Sampling is based on simulating the Hamiltonian of a particle with a starting position equal to the current parameter values and an initial momentum (kinetic energy) generated randomly. The potential energy at work on the particle is taken to be the negative log (unnormalized) total probability function defined by the model. In the usual approach to implementing HMC, the Hamiltonian dynamics of the particle is simulated using the leapfrog integrator, which discretizes the smooth path of the particle into a number of small time steps called leapfrog steps.
For each leapfrog step, the negative log probability function and its gradient need to be evaluated at the position corresponding to the current parameter values (a more detailed sketch is provided in the next section). These are used to update the momentum based on the gradient and the position based on the momentum.
For simple models, only a few leapfrog steps with large step sizes are needed. For models with complex posterior geometries, many small leapfrog steps may be needed to accurately model the path of the parameters.
If the user specifies the number of leapfrog steps (i.e., chooses to use standard HMC), that number of leapfrog steps are simulated. If the user has not specified the number of leapfrog steps, the No-U-Turn sampler (NUTS) will determine the number of leapfrog steps adaptively (Hoffman and Gelman 2011), (Hoffman and Gelman 2014).
Log Probability and Gradient Calculation
During each leapfrog step, the log probability function and its gradient must be calculated. This is where most of the time in the Stan algorithm is spent. This log probability function, which is used by the sampling algorithm, is defined over the unconstrained parameters.
The first step of the calculation requires the inverse transform of the unconstrained parameter values back to the constrained parameters in terms of which the model is defined. There is no error checking required because the inverse transform is a total function on every point in whose range satisfies the constraints.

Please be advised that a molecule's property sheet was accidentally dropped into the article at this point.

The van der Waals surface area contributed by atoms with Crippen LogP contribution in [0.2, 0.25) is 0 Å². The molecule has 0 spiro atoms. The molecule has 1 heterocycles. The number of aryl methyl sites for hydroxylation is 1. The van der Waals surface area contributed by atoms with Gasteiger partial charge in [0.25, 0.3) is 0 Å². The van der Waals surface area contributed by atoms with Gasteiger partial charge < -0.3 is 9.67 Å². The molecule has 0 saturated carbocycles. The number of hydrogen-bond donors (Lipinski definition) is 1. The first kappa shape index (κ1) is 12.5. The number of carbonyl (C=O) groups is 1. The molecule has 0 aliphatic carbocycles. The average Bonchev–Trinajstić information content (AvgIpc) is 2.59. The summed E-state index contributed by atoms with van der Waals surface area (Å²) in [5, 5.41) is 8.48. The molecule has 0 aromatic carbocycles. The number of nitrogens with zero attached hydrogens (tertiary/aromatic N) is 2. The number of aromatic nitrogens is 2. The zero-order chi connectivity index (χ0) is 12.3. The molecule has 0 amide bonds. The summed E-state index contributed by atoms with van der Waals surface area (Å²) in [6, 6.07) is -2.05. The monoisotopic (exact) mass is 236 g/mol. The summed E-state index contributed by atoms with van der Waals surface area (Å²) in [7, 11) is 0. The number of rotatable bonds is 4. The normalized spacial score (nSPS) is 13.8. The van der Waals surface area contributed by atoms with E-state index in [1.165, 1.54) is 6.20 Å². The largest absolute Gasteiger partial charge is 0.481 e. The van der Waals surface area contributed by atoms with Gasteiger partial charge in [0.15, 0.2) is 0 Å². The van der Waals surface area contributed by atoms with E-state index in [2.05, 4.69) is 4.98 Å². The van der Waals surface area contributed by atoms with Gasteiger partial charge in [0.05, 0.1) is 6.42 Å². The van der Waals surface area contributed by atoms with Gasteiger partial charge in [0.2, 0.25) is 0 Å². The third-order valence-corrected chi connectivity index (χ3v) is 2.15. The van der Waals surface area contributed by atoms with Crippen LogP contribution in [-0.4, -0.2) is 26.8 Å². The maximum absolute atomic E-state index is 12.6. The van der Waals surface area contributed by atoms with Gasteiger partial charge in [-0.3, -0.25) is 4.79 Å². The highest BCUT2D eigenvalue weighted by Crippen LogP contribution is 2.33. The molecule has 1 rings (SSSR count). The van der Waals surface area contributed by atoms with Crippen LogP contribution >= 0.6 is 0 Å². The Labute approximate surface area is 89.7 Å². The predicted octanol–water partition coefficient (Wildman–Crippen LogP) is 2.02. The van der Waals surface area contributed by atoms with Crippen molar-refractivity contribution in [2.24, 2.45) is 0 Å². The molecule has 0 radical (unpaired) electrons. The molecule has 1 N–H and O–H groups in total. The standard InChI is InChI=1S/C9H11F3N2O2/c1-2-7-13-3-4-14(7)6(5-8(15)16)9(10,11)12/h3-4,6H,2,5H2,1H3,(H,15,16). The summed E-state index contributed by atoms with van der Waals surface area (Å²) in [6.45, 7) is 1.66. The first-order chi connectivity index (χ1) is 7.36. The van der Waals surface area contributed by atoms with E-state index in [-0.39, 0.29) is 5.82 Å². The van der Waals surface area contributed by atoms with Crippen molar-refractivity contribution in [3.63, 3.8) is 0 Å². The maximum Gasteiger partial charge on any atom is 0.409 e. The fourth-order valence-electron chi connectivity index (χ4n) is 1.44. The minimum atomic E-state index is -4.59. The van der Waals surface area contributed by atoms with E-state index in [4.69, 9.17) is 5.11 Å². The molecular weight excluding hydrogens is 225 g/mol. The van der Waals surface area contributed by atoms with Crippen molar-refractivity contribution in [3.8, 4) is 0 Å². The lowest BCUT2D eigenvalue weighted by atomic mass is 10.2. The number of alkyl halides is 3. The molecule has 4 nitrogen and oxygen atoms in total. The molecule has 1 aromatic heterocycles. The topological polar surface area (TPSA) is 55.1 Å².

Because the probability statements in the model are defined in terms of constrained parameters, the log Jacobian of the inverse transform must be added to the accumulated log probability.
Next, the transformed parameter statements are executed. After they complete, any constraints declared for the transformed parameters are checked. If the constraints are violated, the model will halt with a diagnostic error message.
The final step in the log probability function calculation is to execute the statements defined in the model block.
As the log probability function executes, it accumulates an in-memory representation of the expression tree used to calculate the log probability. This includes all of the transformed parameter operations and all of the Jacobian adjustments. This tree is then used to evaluate the gradients by propagating partial derivatives backward along the expression graph. The gradient calculations account for the majority of the cycles consumed by a Stan program.
A standard Metropolis accept/reject step is required to retain detailed balance and ensure draws are marginally distributed according to the probability function defined by the model. This Metropolis adjustment is based on comparing log probabilities, here defined by the Hamiltonian, which is the sum of the potential (negative log probability) and kinetic (squared momentum) energies. In theory, the Hamiltonian is invariant over the path of the particle and rejection should never occur. In practice, the probability of rejection is determined by the accuracy of the leapfrog approximation to the true trajectory of the parameters.
If step sizes are small, very few updates will be rejected, but many steps will be required to move the same distance. If step sizes are large, more updates will be rejected, but fewer steps will be required to move the same distance. Thus a balance between effort and rejection rate is required. If the user has not specified a step size, Stan will tune the step size during warmup sampling to achieve a desired rejection rate (thus balancing rejection versus number of steps).
If the proposal is accepted, the parameters are updated to their new values. Otherwise, the sample is the current set of parameter values.
Hoffman, Matthew D., and Andrew Gelman. 2011. “The No-U-Turn Sampler: Adaptively Setting Path Lengths in Hamiltonian Monte Carlo.” arXiv 1111.4246. http://arxiv.org/abs/1111.4246.
Hoffman, Matthew D., and Andrew Gelman. 2011. “The No-U-Turn Sampler: Adaptively Setting Path Lengths in Hamiltonian Monte Carlo.” arXiv 1111.4246. http://arxiv.org/abs/1111.4246.2014. “The No-U-Turn Sampler: Adaptively Setting Path Lengths in Hamiltonian Monte Carlo.” Journal of Machine Learning Research 15: 1593–1623. http://jmlr.org/papers/v15/hoffman14a.html.